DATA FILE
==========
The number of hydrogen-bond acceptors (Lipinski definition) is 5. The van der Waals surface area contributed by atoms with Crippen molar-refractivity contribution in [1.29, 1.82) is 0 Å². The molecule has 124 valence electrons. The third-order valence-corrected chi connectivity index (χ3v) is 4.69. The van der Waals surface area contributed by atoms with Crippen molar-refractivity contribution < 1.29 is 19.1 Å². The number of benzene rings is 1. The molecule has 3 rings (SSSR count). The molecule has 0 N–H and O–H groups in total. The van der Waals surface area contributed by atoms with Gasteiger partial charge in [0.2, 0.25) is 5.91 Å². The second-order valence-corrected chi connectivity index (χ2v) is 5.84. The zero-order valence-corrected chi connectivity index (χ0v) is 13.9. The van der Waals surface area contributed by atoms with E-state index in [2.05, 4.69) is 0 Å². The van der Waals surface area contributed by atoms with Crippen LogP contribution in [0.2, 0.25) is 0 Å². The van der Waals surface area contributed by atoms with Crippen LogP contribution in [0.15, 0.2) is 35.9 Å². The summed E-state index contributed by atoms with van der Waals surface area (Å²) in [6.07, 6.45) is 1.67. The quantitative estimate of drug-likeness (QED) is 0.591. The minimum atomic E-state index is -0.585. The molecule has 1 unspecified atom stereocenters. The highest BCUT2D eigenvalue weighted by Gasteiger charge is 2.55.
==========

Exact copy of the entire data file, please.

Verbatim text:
The number of hydrogen-bond acceptors (Lipinski definition) is 5. The van der Waals surface area contributed by atoms with Crippen molar-refractivity contribution in [1.29, 1.82) is 0 Å². The molecule has 124 valence electrons. The third-order valence-corrected chi connectivity index (χ3v) is 4.69. The van der Waals surface area contributed by atoms with Crippen molar-refractivity contribution < 1.29 is 19.1 Å². The number of benzene rings is 1. The molecule has 3 rings (SSSR count). The molecule has 0 N–H and O–H groups in total. The van der Waals surface area contributed by atoms with Gasteiger partial charge in [0.2, 0.25) is 5.91 Å². The second-order valence-corrected chi connectivity index (χ2v) is 5.84. The zero-order valence-corrected chi connectivity index (χ0v) is 13.9. The van der Waals surface area contributed by atoms with E-state index in [2.05, 4.69) is 0 Å². The van der Waals surface area contributed by atoms with Crippen LogP contribution in [0.2, 0.25) is 0 Å². The van der Waals surface area contributed by atoms with Crippen LogP contribution in [0.15, 0.2) is 35.9 Å². The summed E-state index contributed by atoms with van der Waals surface area (Å²) in [6.07, 6.45) is 1.67. The quantitative estimate of drug-likeness (QED) is 0.591. The minimum atomic E-state index is -0.585. The molecule has 1 unspecified atom stereocenters. The highest BCUT2D eigenvalue weighted by Gasteiger charge is 2.55.